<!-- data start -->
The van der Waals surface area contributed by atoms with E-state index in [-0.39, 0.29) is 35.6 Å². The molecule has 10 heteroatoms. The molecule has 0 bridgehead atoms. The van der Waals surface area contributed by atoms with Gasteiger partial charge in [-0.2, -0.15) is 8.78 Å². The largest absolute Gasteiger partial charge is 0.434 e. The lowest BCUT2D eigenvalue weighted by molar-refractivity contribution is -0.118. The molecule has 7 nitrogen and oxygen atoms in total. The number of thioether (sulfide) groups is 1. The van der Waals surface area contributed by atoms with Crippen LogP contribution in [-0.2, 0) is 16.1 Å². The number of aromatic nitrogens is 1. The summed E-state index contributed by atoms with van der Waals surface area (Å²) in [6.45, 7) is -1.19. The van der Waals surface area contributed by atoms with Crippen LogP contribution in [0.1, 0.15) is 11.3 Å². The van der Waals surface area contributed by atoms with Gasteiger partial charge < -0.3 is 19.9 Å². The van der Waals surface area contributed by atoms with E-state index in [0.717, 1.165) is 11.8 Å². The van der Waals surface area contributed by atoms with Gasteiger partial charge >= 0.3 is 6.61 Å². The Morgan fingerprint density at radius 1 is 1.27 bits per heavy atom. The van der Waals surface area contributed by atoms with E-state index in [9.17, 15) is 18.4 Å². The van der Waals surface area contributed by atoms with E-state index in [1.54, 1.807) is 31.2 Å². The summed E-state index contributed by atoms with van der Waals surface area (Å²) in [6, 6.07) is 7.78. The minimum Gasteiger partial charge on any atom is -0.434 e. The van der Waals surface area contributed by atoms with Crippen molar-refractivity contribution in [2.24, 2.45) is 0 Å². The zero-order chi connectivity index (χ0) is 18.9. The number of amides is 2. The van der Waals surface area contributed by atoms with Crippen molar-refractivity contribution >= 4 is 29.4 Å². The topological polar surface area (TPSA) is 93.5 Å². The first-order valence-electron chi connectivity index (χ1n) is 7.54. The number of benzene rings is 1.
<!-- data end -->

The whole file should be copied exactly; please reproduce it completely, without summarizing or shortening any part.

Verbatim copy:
The van der Waals surface area contributed by atoms with E-state index in [-0.39, 0.29) is 35.6 Å². The molecule has 10 heteroatoms. The molecule has 0 bridgehead atoms. The van der Waals surface area contributed by atoms with Gasteiger partial charge in [-0.2, -0.15) is 8.78 Å². The largest absolute Gasteiger partial charge is 0.434 e. The lowest BCUT2D eigenvalue weighted by molar-refractivity contribution is -0.118. The molecule has 7 nitrogen and oxygen atoms in total. The number of thioether (sulfide) groups is 1. The van der Waals surface area contributed by atoms with Crippen LogP contribution in [-0.2, 0) is 16.1 Å². The number of aromatic nitrogens is 1. The summed E-state index contributed by atoms with van der Waals surface area (Å²) in [6.45, 7) is -1.19. The van der Waals surface area contributed by atoms with Crippen LogP contribution in [0.1, 0.15) is 11.3 Å². The van der Waals surface area contributed by atoms with Gasteiger partial charge < -0.3 is 19.9 Å². The van der Waals surface area contributed by atoms with E-state index in [0.717, 1.165) is 11.8 Å². The van der Waals surface area contributed by atoms with Gasteiger partial charge >= 0.3 is 6.61 Å². The Morgan fingerprint density at radius 1 is 1.27 bits per heavy atom. The van der Waals surface area contributed by atoms with E-state index in [9.17, 15) is 18.4 Å². The van der Waals surface area contributed by atoms with E-state index in [1.54, 1.807) is 31.2 Å². The summed E-state index contributed by atoms with van der Waals surface area (Å²) in [6, 6.07) is 7.78. The minimum Gasteiger partial charge on any atom is -0.434 e. The van der Waals surface area contributed by atoms with Crippen molar-refractivity contribution in [2.24, 2.45) is 0 Å². The zero-order chi connectivity index (χ0) is 18.9. The number of amides is 2. The van der Waals surface area contributed by atoms with Crippen molar-refractivity contribution >= 4 is 29.4 Å². The topological polar surface area (TPSA) is 93.5 Å². The first-order valence-electron chi connectivity index (χ1n) is 7.54. The number of benzene rings is 1.